Harvesting and feeding early-chopped corn silage
This spring was marked with significant alfalfa winterkill, severe rainfall and seed shortages, which means forage inventories on many farms are running short. In addition, many producers came into the spring short on alfalfa, which meant they increased their feeding rate of corn silage, leading to the current situation where the demand and price for corn silage is high. As if that wasn’t enough, the extremely wet spring delayed planting, which means the maturity of many crops is all over the board, even within the same field. All of this adds up to many producers considering chopping corn silage early and feeding it right away in an effort to save money.
Many challenges come with chopping corn silage early and feeding green-chopped corn. Overall, it can be a good idea for farms short on inventory, especially when you consider the price and availability of corn silage for purchase.
Ideally, corn silage is harvested at 32% to 35% dry matter (DM), or 65% to 68% moisture. When corn silage is chopped early, it may be wetter. This can bring higher DM losses through seepage, and, if the wetter corn silage is able to be ensiled, the fermentation will tend to be more acetic than usual, which may reduce intakes. One way to combat this is with an upfront fermenter, such as Vita Plus Crop-N-Rich® forage inoculant. It is important to understand that L. buchneri-based inoculants are not recommended for wetter (more than 70% moisture) corn silage because the fermentation is typically acetic enough. Also, if you must chop early and wet, increasing the theoretical length of cut (TLOC) as much as possible can help minimize seepage.
Nitrates can form in crops that have experienced stress, such as drought or heat. Stressed crops should not be fed green, but they should be ensiled; the ensiling process reduces nitrate levels by approximately 50%. Test for nitrates after three to four weeks of ensiling and before feeding to animals. When in doubt of feeding a green-chopped crop, collect five to 10 random plants per field, chop the plants, and test them for nitrates before feeding.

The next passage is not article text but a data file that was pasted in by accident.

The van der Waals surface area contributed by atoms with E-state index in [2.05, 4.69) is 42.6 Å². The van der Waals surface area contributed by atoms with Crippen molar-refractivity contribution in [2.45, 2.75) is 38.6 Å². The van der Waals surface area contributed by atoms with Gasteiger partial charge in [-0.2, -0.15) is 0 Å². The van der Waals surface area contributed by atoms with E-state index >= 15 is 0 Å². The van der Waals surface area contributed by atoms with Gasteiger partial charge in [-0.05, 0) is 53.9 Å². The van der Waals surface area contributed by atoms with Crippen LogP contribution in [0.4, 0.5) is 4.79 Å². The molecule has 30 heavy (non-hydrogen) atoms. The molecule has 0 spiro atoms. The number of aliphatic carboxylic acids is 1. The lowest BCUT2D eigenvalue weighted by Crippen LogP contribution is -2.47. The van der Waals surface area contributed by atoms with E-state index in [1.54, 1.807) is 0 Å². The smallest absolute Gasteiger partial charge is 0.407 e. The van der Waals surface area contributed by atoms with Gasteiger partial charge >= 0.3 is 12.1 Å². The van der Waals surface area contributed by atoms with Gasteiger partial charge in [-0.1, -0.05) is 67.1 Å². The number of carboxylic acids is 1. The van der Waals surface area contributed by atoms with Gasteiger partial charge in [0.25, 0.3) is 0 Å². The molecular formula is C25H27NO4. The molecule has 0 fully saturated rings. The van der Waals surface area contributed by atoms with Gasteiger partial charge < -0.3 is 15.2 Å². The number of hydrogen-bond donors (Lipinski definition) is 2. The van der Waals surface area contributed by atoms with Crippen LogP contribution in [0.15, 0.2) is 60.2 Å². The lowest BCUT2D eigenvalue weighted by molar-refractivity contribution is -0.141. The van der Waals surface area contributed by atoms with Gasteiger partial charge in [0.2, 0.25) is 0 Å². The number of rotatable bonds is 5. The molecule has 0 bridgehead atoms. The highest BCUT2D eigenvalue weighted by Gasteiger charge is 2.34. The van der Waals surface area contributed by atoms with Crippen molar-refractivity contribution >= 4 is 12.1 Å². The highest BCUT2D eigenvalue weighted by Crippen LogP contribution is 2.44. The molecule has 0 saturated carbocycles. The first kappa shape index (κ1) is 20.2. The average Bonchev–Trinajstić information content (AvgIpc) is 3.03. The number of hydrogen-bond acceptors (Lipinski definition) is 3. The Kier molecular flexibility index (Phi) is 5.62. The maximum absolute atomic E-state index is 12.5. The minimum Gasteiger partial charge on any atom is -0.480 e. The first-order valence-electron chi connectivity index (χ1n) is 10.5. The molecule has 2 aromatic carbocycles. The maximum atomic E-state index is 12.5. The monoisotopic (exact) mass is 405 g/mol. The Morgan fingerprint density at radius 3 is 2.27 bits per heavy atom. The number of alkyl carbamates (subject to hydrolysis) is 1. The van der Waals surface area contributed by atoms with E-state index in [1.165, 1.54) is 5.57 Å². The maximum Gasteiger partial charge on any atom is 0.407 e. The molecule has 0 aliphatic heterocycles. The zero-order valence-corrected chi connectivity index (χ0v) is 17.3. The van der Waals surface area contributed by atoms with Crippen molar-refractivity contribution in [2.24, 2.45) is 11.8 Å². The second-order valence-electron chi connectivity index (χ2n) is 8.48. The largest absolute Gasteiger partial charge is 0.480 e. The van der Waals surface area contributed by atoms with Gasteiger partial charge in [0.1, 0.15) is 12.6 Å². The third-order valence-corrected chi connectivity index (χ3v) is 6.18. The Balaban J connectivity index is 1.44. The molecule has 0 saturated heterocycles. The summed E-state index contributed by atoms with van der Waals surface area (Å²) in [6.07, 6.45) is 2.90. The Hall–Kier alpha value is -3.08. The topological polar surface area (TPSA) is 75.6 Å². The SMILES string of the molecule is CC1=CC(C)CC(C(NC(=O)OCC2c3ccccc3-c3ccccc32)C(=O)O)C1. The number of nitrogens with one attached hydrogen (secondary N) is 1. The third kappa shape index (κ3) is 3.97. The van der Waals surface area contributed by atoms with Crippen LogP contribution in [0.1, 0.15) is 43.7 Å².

While immature corn does have some benefits, such as higher-than-usual fiber digestibility, it also has some drawbacks. For example, feeding green-chopped corn silage increases wheel traffic on the field due to driving in and out of the field daily, which can lead to soil compaction.
Green-chopped corn can also have a dramatic effect on the rumen because the starch hasn’t fully formed yet. When corn is chopped early, such as at the early- to mid-dent stage, the carbohydrates in the young kernel may still be a liquid mixture of simple sugars, such as glucose, sucrose, fructose, polysaccharides and starch, which is digested quickly in the rumen.
The best, and most simple, way to learn what stage your kernels are in is to collect a representative sample of ears and cut down the kernels with a knife. If the kernels bleed milk, then they are still immature with a great deal of simple sugars. Chopping and feeding this immature corn significantly increases the risk for acidosis.
To put this in perspective, consider the cow that consumes 20 pounds of corn silage daily. If the silage is 30% non-fiber carbohydrates, and the majority of these are simple sugars, feeding green-chopped corn in the early-dent stage would functionally be the same as feeding 6 pounds of pure sugar daily.
If the immature corn is not fed properly, the bacteria in the rumen may selectively digest the simple sugars and ignore the other nutrients. This can lead to decreased rumen pH and functionality, which can get cows sick and affect components.
Ideally in this situation, a nutritionist will increase dietary buffer, and possibly even urea since urea absorbs acid in the rumen when converting to ammonia.
Your Vita Plus nutritionist can help you maneuver around these challenges to get the most milk per acre possible.
Feed quality and nutrition